We dug deep, that’s what we did. We delved into our inner resources to mine the well of of the best side of our magnificent humanity. We used, what I call in the book, ‘Invisible Currencies’.
Before today, where we seem content to be the flotsam and jetsam on someone else’s economic tide, we built our own homes and grew our own food. Instead of craning our necks on phones in search of the latest gossip or ‘best buys’, we spent our time laughing, singing and telling stories around a fire. Some of us became the master wine maker, the blacksmith, the hunter, the Sangorma, but not because we needed a job, but because we had found our calling. And we loved it.
Michael and I never for one moment suggested that we return to the days of horse and cart, we both like our modern accoutrements far too much for that. We did however agree that the world is moving into unprecedented times regarding work, money and meaning, and this, as we can all see, has been accelerated by the Corona Virus Crisis.
But let’s not panic. Let us not forget how well we have survived life over the years, as did our grandparents and great-grandparents through the World Wars preceding us. Let’s remember our inherent greatness, our innate talents, our proclivity to not only survive, but to thrive.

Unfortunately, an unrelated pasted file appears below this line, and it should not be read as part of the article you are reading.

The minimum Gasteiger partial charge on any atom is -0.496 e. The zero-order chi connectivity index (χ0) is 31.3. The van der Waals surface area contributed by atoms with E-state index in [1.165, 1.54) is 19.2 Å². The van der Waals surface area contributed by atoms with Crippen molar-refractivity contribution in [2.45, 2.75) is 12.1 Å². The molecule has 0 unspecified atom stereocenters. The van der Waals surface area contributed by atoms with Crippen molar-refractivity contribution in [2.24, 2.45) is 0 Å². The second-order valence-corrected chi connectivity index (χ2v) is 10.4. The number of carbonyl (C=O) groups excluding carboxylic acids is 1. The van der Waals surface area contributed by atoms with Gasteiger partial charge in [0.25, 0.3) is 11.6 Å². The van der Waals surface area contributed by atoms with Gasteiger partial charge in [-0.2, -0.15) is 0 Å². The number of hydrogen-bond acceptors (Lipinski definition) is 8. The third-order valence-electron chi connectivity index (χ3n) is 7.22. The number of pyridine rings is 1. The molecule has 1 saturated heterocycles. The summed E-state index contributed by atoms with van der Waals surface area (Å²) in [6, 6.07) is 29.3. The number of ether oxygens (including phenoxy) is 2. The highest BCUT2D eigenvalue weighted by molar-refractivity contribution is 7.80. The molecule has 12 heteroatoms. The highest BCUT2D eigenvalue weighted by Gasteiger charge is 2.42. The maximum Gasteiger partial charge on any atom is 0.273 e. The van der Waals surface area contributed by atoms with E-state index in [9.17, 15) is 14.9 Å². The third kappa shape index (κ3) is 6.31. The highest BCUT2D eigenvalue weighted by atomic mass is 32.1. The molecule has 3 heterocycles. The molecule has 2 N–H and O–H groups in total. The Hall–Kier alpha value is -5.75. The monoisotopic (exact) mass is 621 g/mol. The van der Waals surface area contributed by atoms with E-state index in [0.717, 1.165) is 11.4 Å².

I’m not denying the challenges before us, nor sweeping the difficulty of the days ahead under the carpet. We will certainly need to bring our ‘A’ game to get through this one. But we can do it. No doubt.
Why not take Corona as an OPPORTUNITY to hit the reset button and recreate yourself anew? Take these times to choose what it is you really want and rebuild a work life from the ground up, playing by your own rules, using skills called forth from the depths where they have lay dormant waiting patiently to be remembered.
Why not use this current ‘low’ as a spring board to future ‘highs’, the likes of which you once aspired, but maybe forgot.
Do it. Kick Corona in the ass. Choose for this to be a ‘good thing’ in your life, not a disaster.
The many amazing people I interviewed for the book, of which Michael Taylor was just one, all shared these following things in common:
- They made the effort to look for the bright side of adversity.
- They tried, tested and built faith in their natural talents to thrive.
- They never compromised on living a life that made them wake each day with a smile.
- They chose to be different from the norm and commit instead to a life of abundant meaning, passion and, ultimately, success.
I call these people the ‘Buddhist Millionaires’.
But please, in that case, just take a single pack of loo roll in the future, for all our sakes.
Matt Jardine is a writer, martial artist, entrepreneur, public speaker, podcaster, teacher, and the founder of Jardine Karate School. His previous books include Mo and Lucy – Choices, and The Hardest Path, inspired by his 88 Temple pilgrimage of Japan. Matt has practiced meditation and other Eastern arts for over 25 years and now lives between London and Oman with his wife and Jack Russell.